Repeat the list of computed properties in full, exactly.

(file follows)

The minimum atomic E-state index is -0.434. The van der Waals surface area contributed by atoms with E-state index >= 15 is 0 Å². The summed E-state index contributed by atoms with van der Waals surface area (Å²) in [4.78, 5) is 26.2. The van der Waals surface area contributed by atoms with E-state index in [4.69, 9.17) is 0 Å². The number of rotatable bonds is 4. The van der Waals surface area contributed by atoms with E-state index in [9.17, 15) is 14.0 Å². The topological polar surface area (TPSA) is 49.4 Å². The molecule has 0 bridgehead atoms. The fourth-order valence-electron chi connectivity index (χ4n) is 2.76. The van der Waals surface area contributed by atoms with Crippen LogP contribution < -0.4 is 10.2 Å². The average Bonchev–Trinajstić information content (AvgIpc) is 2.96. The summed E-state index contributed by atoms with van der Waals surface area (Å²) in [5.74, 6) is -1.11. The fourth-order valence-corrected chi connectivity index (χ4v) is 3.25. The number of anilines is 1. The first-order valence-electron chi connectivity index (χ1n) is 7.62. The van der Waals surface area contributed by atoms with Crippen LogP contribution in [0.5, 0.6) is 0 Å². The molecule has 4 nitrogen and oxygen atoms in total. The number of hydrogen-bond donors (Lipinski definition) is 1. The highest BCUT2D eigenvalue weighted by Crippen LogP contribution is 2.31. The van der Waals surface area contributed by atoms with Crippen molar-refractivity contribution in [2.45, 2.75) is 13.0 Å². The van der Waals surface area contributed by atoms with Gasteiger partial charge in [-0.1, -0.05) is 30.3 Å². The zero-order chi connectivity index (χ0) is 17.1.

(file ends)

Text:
The minimum atomic E-state index is -0.434. The van der Waals surface area contributed by atoms with E-state index >= 15 is 0 Å². The summed E-state index contributed by atoms with van der Waals surface area (Å²) in [4.78, 5) is 26.2. The van der Waals surface area contributed by atoms with E-state index in [4.69, 9.17) is 0 Å². The number of rotatable bonds is 4. The van der Waals surface area contributed by atoms with E-state index in [9.17, 15) is 14.0 Å². The topological polar surface area (TPSA) is 49.4 Å². The molecule has 0 bridgehead atoms. The fourth-order valence-electron chi connectivity index (χ4n) is 2.76. The van der Waals surface area contributed by atoms with Crippen LogP contribution < -0.4 is 10.2 Å². The average Bonchev–Trinajstić information content (AvgIpc) is 2.96. The summed E-state index contributed by atoms with van der Waals surface area (Å²) in [5.74, 6) is -1.11. The fourth-order valence-corrected chi connectivity index (χ4v) is 3.25. The number of anilines is 1. The first-order valence-electron chi connectivity index (χ1n) is 7.62. The van der Waals surface area contributed by atoms with Crippen LogP contribution in [0.5, 0.6) is 0 Å². The molecule has 4 nitrogen and oxygen atoms in total. The number of hydrogen-bond donors (Lipinski definition) is 1. The highest BCUT2D eigenvalue weighted by Crippen LogP contribution is 2.31. The van der Waals surface area contributed by atoms with Crippen molar-refractivity contribution in [2.45, 2.75) is 13.0 Å². The van der Waals surface area contributed by atoms with Gasteiger partial charge in [-0.1, -0.05) is 30.3 Å². The zero-order chi connectivity index (χ0) is 17.1.